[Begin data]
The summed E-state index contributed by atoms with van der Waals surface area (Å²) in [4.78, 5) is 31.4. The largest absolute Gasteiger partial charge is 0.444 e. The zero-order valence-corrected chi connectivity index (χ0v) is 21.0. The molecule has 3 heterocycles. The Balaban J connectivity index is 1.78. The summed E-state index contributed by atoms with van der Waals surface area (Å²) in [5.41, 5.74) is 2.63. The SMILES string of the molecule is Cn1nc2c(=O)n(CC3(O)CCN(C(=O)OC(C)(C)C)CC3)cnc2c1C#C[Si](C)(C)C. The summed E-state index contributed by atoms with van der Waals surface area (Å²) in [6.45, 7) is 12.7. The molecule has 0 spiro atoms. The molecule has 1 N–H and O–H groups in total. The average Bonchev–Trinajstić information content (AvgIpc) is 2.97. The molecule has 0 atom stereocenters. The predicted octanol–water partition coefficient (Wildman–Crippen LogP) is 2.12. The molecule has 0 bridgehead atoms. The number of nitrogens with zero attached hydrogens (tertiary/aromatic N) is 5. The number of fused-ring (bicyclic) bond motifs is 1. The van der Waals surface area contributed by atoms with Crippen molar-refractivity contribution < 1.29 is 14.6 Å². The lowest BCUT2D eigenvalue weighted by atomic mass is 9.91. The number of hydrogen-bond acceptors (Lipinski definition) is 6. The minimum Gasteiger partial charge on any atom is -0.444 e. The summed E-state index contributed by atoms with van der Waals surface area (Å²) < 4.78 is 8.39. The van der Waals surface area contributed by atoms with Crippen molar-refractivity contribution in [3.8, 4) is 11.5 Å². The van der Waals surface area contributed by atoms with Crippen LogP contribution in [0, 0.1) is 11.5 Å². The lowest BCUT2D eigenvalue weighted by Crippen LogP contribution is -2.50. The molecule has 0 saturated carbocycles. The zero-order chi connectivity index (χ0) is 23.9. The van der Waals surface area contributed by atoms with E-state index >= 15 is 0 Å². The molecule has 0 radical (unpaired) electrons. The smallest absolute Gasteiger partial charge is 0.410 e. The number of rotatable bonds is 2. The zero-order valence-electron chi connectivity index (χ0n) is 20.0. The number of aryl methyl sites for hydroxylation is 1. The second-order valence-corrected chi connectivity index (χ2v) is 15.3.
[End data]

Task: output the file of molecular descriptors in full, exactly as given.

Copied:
The summed E-state index contributed by atoms with van der Waals surface area (Å²) in [4.78, 5) is 31.4. The largest absolute Gasteiger partial charge is 0.444 e. The zero-order valence-corrected chi connectivity index (χ0v) is 21.0. The molecule has 3 heterocycles. The Balaban J connectivity index is 1.78. The summed E-state index contributed by atoms with van der Waals surface area (Å²) in [5.41, 5.74) is 2.63. The SMILES string of the molecule is Cn1nc2c(=O)n(CC3(O)CCN(C(=O)OC(C)(C)C)CC3)cnc2c1C#C[Si](C)(C)C. The summed E-state index contributed by atoms with van der Waals surface area (Å²) in [6.45, 7) is 12.7. The molecule has 0 spiro atoms. The molecule has 1 N–H and O–H groups in total. The average Bonchev–Trinajstić information content (AvgIpc) is 2.97. The molecule has 0 atom stereocenters. The predicted octanol–water partition coefficient (Wildman–Crippen LogP) is 2.12. The molecule has 0 bridgehead atoms. The number of nitrogens with zero attached hydrogens (tertiary/aromatic N) is 5. The number of fused-ring (bicyclic) bond motifs is 1. The van der Waals surface area contributed by atoms with Crippen molar-refractivity contribution < 1.29 is 14.6 Å². The lowest BCUT2D eigenvalue weighted by atomic mass is 9.91. The number of hydrogen-bond acceptors (Lipinski definition) is 6. The minimum Gasteiger partial charge on any atom is -0.444 e. The summed E-state index contributed by atoms with van der Waals surface area (Å²) < 4.78 is 8.39. The van der Waals surface area contributed by atoms with Crippen molar-refractivity contribution in [3.8, 4) is 11.5 Å². The van der Waals surface area contributed by atoms with Crippen LogP contribution in [0, 0.1) is 11.5 Å². The lowest BCUT2D eigenvalue weighted by Crippen LogP contribution is -2.50. The molecule has 0 saturated carbocycles. The zero-order chi connectivity index (χ0) is 23.9. The van der Waals surface area contributed by atoms with E-state index >= 15 is 0 Å². The molecule has 0 radical (unpaired) electrons. The smallest absolute Gasteiger partial charge is 0.410 e. The number of rotatable bonds is 2. The zero-order valence-electron chi connectivity index (χ0n) is 20.0. The number of aryl methyl sites for hydroxylation is 1. The second-order valence-corrected chi connectivity index (χ2v) is 15.3.